Bogost notes the following four characteristics of asynchronous games:
1. Asynchronous play supports multiple players playing in sequence, not in tandem.
2. Asynchronous play requires some kind of persistent state which all players affect, and which in turn affects all players.
3. Breaks between players are the organizing principle of asnychronous play.
4. Asynchronous play need not be the defining characteristic of the game.
It is a thoughtful history and analysis of multiplayer asynchronous games and has proved to be remarkably prescient in its predictions for casual online MMOGs. The historical perspective in particular is quite useful. Worth reading the whole thing.
Games 2.0: Bringing games to non gamers December 12, 2007Posted by jeremyliew in asynchronous gaming, game mechanics, games, games 2.0, gaming, mmorpg.
After reading Raph’s presentation at GDC Prime, I’ve been thinking more about Games 2.0, and in particular how to bring games to people who wouldn’t typically identify themselves as gamers. As I’ve noted before, I think asynchronous multiplayer games may be one way to address this much larger market.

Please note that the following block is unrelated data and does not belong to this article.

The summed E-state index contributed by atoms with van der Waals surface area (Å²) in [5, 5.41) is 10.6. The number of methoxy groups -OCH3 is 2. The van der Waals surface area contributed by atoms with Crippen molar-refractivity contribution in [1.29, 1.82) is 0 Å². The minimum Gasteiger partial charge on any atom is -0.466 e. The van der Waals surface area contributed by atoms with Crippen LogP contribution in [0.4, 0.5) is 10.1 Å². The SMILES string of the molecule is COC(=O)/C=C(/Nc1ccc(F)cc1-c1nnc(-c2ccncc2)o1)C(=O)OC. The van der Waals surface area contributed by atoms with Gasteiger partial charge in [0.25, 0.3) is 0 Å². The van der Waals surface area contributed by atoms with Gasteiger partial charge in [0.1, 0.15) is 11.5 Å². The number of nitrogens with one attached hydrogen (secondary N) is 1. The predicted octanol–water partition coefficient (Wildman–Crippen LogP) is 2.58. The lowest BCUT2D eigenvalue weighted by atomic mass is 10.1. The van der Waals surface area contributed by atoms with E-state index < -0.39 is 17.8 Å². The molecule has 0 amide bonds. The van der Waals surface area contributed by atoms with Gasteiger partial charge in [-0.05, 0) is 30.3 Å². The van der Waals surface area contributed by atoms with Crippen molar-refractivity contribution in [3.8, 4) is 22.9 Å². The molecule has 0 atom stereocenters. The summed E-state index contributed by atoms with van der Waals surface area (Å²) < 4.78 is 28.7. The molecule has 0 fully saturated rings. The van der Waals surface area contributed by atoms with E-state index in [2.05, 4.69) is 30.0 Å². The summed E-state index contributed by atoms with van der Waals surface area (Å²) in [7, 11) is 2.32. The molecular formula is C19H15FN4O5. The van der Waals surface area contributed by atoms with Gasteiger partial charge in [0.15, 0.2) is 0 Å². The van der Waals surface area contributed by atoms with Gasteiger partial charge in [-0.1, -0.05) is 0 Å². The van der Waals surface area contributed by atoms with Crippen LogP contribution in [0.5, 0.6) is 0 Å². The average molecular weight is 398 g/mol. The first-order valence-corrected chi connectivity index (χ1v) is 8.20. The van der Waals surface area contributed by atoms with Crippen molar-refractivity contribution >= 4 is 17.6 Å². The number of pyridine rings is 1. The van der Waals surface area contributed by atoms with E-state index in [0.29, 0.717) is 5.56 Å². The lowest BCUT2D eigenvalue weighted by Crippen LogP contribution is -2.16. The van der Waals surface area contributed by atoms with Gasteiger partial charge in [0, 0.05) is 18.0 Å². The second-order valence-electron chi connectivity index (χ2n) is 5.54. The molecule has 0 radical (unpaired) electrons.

I’ve since stumbled across a couple of relevant posts that address the issue. A couple of years ago at Lost Garden, Dan asked a friend who loved board games why she doesn’t play video games. She gave two reasons:
1. Mastering the learning curve: Most video games require learning complex reaction-based skills in order to player competitively. The required investment in these skills creates a large entry barrier.
2. Lack of social elements: Board games are social and therefore time well spent. Many video games have very limited social interaction and are therefore worthless
Also a couple of years ago, over at Gamasutra, Rich Carlson notes: